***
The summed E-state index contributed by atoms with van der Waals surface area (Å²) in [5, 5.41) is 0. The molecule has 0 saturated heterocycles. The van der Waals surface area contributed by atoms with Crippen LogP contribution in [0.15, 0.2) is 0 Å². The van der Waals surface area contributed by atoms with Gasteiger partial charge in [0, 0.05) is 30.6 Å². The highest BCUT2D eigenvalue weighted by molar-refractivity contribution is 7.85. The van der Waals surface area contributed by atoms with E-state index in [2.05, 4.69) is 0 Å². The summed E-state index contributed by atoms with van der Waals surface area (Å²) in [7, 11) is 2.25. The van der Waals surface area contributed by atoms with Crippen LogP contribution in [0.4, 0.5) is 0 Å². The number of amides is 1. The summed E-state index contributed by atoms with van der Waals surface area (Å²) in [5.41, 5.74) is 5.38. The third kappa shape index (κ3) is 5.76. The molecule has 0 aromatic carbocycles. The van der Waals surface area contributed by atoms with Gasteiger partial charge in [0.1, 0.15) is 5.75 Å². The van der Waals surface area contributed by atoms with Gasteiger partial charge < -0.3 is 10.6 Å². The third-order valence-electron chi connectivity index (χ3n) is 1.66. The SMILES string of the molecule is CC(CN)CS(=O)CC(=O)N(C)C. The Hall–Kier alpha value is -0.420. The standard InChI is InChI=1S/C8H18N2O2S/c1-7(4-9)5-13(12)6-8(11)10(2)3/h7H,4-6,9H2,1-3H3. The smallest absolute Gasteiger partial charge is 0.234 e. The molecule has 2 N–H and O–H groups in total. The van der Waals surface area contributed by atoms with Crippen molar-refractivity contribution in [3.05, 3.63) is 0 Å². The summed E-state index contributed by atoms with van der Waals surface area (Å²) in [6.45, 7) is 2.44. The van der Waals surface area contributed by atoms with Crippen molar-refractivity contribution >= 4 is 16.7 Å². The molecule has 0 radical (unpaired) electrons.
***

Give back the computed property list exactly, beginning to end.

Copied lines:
The summed E-state index contributed by atoms with van der Waals surface area (Å²) in [5, 5.41) is 0. The molecule has 0 saturated heterocycles. The van der Waals surface area contributed by atoms with Crippen LogP contribution in [0.15, 0.2) is 0 Å². The van der Waals surface area contributed by atoms with Gasteiger partial charge in [0, 0.05) is 30.6 Å². The highest BCUT2D eigenvalue weighted by molar-refractivity contribution is 7.85. The van der Waals surface area contributed by atoms with E-state index in [2.05, 4.69) is 0 Å². The summed E-state index contributed by atoms with van der Waals surface area (Å²) in [7, 11) is 2.25. The van der Waals surface area contributed by atoms with Crippen LogP contribution in [0.4, 0.5) is 0 Å². The number of amides is 1. The summed E-state index contributed by atoms with van der Waals surface area (Å²) in [5.41, 5.74) is 5.38. The third kappa shape index (κ3) is 5.76. The molecule has 0 aromatic carbocycles. The van der Waals surface area contributed by atoms with Gasteiger partial charge in [0.1, 0.15) is 5.75 Å². The van der Waals surface area contributed by atoms with Gasteiger partial charge < -0.3 is 10.6 Å². The third-order valence-electron chi connectivity index (χ3n) is 1.66. The SMILES string of the molecule is CC(CN)CS(=O)CC(=O)N(C)C. The Hall–Kier alpha value is -0.420. The standard InChI is InChI=1S/C8H18N2O2S/c1-7(4-9)5-13(12)6-8(11)10(2)3/h7H,4-6,9H2,1-3H3. The smallest absolute Gasteiger partial charge is 0.234 e. The molecule has 2 N–H and O–H groups in total. The van der Waals surface area contributed by atoms with Crippen molar-refractivity contribution in [3.05, 3.63) is 0 Å². The summed E-state index contributed by atoms with van der Waals surface area (Å²) in [6.45, 7) is 2.44. The van der Waals surface area contributed by atoms with Crippen molar-refractivity contribution >= 4 is 16.7 Å². The molecule has 0 radical (unpaired) electrons.